In this case, Goldman Sachs as a group would only be liable for around £10m – due on the contributions of the few employees who officially transferred from GSSL to GSI in 2000. As HMRC had already begun proceedings against GSI, limitations would not apply on these employees from the date of their transfer. The bank said it would settle on £10m in these circumstances.
The taxman had a two-pronged argument against this: first, that GSI was liable for the bill and not GSSL; second, even if GSSL was liable, time limitations would not apply.
The central part of this second argument was that it was a case of mistaken identity – citing Section 35 of the Limitation Act 1980, which provides a mechanism for HMRC to substitute parties when pursuing tax.
However, this argument was problematic, Norris warned. He said that in previous cases, mistaken identification arguments were weak. In other words, it is not a route that HMRC should take.
Was GSSL resident?
But this should not have mattered. In December 2009, Judge David Williams ruled in favour of HMRC’s first argument that GSSL was not liable for the bill and that GSI was.
Williams said that GSSL had no presence in the UK. The liable company would be GSI, as the host resident company of the employees.
Was this the error?
HMRC has admitted it wrongly thought there was an “impediment” to claiming the full amount. This is very different to getting its calculations wrong, which would be an obvious alternative explanation.
The deal was agreed at a meeting on 19 November 2010. If the officials at the meeting failed to take the Williams ruling into account, it is possible that they still thought the time limitation was the obstacle.
And without the ruling, it would have been a block. As Norris warned, HMRC’s argument that limitations should not apply because it was a case of mistaken identification were weak.
In this case, the reported £24m would look good for both sides – more than the £10m Goldman Sachs would pay if HMRC lost on their weak argument, but lower than the £30.8m, plus seven years interest, that the bank would pay if HMRC won.
The governance error
There is another twist to this tale. Hartnett and Inglese told the PAC meeting this week that another error occurred – one concerning the governance structures surrounding the deal. Again, they would not say what this was.
But if we are right in our analysis of the error, this would mean that HMRC did commit a governance error when agreeing the deal. Presuming this was the case, then HMRC would have believed there were two possible outcomes if it were to litigate: if it could prove that limitations did not apply, then it would collect around £30.8m plus seven years interest; if the judge ruled that limitations did apply, it would only collect around £10m.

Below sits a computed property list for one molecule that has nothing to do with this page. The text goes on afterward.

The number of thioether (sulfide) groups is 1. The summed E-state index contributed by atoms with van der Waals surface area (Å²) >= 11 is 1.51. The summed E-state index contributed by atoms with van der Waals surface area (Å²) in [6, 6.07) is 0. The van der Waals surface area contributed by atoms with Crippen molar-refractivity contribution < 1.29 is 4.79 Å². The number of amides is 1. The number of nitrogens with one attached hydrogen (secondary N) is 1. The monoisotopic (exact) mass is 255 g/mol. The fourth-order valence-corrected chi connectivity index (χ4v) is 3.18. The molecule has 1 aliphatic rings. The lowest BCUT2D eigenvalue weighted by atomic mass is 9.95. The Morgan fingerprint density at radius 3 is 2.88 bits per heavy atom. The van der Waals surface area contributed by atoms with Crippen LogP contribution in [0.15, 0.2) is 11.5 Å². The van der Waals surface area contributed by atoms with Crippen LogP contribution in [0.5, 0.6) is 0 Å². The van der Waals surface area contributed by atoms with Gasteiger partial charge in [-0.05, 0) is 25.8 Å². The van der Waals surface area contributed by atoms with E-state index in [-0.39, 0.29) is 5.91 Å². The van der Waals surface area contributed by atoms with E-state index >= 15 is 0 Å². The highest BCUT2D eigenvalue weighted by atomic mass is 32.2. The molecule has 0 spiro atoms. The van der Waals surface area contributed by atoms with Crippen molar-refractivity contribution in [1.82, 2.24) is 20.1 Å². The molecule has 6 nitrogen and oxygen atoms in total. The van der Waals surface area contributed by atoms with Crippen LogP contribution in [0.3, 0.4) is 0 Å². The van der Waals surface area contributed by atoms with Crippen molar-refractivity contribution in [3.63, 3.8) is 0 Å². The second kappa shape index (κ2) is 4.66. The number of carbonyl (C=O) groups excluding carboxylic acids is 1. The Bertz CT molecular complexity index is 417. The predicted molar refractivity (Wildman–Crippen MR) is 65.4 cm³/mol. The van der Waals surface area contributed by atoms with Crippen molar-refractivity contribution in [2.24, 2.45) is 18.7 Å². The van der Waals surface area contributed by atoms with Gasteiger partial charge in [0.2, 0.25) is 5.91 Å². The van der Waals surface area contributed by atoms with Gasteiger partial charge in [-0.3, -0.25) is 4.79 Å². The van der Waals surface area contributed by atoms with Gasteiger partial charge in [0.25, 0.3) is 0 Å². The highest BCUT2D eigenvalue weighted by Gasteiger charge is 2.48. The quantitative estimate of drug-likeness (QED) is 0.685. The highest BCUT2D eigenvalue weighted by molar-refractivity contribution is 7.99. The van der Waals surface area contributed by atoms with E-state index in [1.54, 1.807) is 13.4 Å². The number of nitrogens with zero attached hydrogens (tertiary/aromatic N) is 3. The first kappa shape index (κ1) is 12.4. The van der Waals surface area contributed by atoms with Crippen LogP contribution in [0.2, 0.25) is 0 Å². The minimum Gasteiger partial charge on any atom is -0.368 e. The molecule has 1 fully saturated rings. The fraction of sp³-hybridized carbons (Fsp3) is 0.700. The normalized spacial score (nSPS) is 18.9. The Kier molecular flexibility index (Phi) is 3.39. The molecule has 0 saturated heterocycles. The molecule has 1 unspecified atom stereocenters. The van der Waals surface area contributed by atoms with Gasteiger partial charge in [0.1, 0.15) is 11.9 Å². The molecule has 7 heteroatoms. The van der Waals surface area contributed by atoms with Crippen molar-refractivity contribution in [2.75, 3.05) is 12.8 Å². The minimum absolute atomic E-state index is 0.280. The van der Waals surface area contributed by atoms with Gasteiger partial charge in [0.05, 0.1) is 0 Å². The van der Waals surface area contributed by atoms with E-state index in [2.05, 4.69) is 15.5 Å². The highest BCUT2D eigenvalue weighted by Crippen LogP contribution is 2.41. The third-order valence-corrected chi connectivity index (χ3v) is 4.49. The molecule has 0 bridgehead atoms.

This is what HMRC’s litigation and settlement strategy calls an “all-or-nothing” case – the “all” was the £30.8m plus interest, the nothing was the £10m for which GSI admitted liability. But as this was an all-or-nothing case, HMRC is not allowed to settle, according to its strategy. Hence, the governance error.
Speculate to accumulate
HMRC has said it cannot comment for legal reasons.
If our analysis is correct, the real questions to be answered are why did HMRC made such an error – what problems did it have with communication, why weren’t lawyers involved throughout and could the nature of this error could be replicated elsewhere. Even if this was not the actual error, these questions will still apply.
Worse, if we are right and HMRC’s legal position was not fully understood, could this be happening elsewhere in other cases costing the Exchequer further millions?
It is important to stress this is just speculation, but this explanation has not been ruled out. And, with HMRC stonewalling all other inquiries, speculation is all we have.
Committee expresses concern about costs to businesses and April 2018 implementation date
Andrew Tyrie airs views on the Finance Bill, 'Making Tax Policy Better' report, and Brexit
Top 25 firm HW Fisher & Co has acquired London firm Rhodes & Rhodes
Top Ten firm RSM has appointed Nick Blundell as its head of corporate tax in Birmingham